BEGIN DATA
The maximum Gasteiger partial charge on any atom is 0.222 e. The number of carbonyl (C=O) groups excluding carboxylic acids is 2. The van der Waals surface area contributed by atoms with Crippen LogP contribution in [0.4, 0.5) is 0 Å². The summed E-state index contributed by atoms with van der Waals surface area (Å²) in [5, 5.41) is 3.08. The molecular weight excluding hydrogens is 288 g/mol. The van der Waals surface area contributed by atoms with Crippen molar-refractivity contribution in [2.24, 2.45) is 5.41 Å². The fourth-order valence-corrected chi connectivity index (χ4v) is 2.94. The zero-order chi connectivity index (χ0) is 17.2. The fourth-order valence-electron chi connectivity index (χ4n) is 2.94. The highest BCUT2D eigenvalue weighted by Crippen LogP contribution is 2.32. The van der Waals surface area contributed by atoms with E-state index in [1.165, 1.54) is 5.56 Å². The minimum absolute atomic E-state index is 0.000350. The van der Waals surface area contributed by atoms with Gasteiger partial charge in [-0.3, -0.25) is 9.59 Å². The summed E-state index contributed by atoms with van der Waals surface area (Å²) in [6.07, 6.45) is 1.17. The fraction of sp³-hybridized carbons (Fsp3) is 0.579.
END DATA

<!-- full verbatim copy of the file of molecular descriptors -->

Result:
The maximum Gasteiger partial charge on any atom is 0.222 e. The number of carbonyl (C=O) groups excluding carboxylic acids is 2. The van der Waals surface area contributed by atoms with Crippen LogP contribution in [0.4, 0.5) is 0 Å². The summed E-state index contributed by atoms with van der Waals surface area (Å²) in [5, 5.41) is 3.08. The molecular weight excluding hydrogens is 288 g/mol. The van der Waals surface area contributed by atoms with Crippen molar-refractivity contribution in [2.24, 2.45) is 5.41 Å². The fourth-order valence-corrected chi connectivity index (χ4v) is 2.94. The zero-order chi connectivity index (χ0) is 17.2. The fourth-order valence-electron chi connectivity index (χ4n) is 2.94. The highest BCUT2D eigenvalue weighted by Crippen LogP contribution is 2.32. The van der Waals surface area contributed by atoms with E-state index in [1.165, 1.54) is 5.56 Å². The minimum absolute atomic E-state index is 0.000350. The van der Waals surface area contributed by atoms with Gasteiger partial charge in [-0.3, -0.25) is 9.59 Å². The summed E-state index contributed by atoms with van der Waals surface area (Å²) in [6.07, 6.45) is 1.17. The fraction of sp³-hybridized carbons (Fsp3) is 0.579.